He returned to England in 1606 and in 1612 secured a post as one of James I's lutenists. He died in London on the 20th February 1626. Most of Dowland's music is for his own instrument, the lute. It includes several books of solo lute works, lute songs (for one voice and lute), part-songs with lute accompaniment, and several pieces for viol consort with lute. He later wrote what is probably his best known instrumental work, Lachrimae or Seaven Teares Figured in Seaven Passionate Pavans, a set of seven for five viols and lute, each based on his well-known song "Flow My Tears". It became one of the best known pieces of consort music in his own time.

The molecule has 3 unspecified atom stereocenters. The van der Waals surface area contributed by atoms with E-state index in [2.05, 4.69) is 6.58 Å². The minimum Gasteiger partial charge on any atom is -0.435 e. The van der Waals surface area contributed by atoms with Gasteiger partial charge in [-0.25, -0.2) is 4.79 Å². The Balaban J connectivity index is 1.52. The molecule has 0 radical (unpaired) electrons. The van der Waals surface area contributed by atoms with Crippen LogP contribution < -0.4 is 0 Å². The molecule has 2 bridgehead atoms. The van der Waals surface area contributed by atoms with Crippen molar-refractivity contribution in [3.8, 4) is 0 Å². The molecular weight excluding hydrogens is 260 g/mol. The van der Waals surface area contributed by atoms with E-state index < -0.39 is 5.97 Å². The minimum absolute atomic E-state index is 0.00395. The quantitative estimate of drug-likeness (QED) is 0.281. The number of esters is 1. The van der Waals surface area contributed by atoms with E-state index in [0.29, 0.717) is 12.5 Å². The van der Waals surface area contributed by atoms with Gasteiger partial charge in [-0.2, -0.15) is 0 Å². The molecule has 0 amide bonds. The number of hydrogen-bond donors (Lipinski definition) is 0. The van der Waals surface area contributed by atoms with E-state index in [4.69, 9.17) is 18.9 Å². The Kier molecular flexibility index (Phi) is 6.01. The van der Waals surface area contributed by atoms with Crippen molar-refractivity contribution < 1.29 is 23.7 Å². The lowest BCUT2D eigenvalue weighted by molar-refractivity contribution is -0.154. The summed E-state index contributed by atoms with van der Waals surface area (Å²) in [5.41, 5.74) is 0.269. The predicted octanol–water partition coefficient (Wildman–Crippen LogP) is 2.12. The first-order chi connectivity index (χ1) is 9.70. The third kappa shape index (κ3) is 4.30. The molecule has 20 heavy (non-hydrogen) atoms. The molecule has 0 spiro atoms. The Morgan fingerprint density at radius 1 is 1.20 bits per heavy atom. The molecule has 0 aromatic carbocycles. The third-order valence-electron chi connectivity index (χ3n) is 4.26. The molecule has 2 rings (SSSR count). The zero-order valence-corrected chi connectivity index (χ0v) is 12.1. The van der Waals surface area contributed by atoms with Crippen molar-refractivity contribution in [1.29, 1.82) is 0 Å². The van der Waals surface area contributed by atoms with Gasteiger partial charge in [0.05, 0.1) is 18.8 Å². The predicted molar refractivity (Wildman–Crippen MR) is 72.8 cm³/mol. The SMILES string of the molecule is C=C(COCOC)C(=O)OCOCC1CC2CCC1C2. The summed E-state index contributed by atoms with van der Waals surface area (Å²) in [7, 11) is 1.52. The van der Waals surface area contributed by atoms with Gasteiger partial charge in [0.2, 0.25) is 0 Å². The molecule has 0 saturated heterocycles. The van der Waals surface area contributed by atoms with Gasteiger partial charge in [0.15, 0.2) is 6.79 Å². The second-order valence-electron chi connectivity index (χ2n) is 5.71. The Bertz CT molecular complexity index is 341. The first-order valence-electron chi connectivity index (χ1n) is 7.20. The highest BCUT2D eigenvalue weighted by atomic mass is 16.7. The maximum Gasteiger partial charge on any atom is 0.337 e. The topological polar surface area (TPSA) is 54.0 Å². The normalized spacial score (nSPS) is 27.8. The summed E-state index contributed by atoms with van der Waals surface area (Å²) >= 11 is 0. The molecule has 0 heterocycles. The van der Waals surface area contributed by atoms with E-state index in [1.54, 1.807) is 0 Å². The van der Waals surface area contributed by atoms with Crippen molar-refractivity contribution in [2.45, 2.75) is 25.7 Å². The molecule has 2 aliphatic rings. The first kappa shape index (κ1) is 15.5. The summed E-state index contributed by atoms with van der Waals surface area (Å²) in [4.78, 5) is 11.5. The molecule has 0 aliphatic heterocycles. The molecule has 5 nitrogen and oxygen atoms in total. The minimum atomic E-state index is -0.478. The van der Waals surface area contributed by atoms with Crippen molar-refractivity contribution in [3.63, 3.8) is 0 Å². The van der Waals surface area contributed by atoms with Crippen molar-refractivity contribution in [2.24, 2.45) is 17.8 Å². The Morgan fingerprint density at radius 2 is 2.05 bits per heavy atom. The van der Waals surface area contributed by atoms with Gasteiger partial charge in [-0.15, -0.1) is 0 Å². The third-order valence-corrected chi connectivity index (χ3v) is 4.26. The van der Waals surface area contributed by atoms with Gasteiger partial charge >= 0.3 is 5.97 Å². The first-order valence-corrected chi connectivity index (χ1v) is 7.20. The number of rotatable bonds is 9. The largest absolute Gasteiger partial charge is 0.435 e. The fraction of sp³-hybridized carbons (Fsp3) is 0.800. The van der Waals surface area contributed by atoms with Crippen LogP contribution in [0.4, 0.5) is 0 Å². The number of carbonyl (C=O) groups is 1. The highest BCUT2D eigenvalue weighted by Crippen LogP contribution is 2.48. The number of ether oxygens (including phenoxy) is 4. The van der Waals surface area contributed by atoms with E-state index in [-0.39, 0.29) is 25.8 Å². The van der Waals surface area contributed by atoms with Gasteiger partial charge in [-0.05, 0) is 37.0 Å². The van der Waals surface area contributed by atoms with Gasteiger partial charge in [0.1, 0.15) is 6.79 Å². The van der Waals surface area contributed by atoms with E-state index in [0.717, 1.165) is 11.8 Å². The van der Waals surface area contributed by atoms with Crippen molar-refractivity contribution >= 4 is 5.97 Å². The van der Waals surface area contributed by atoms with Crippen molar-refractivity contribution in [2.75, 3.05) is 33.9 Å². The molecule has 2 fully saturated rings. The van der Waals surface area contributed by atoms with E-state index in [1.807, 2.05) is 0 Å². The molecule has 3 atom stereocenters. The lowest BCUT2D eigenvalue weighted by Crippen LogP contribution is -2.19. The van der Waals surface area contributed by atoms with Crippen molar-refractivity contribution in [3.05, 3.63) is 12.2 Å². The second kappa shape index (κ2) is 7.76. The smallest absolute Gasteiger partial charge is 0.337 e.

His pavane "Lachrymae antiquae" was also one of the big hits of the seventeenth century. Dowland's music often displays the melancholia that was so fashionable in music at that time, typified by a consort piece with the punning title "Semper Dowland, semper dolens" ("Always Dowland, always doleful"). Read more on Last.fm. User-contributed text is available under the Creative Commons By-SA License; additional terms may apply..
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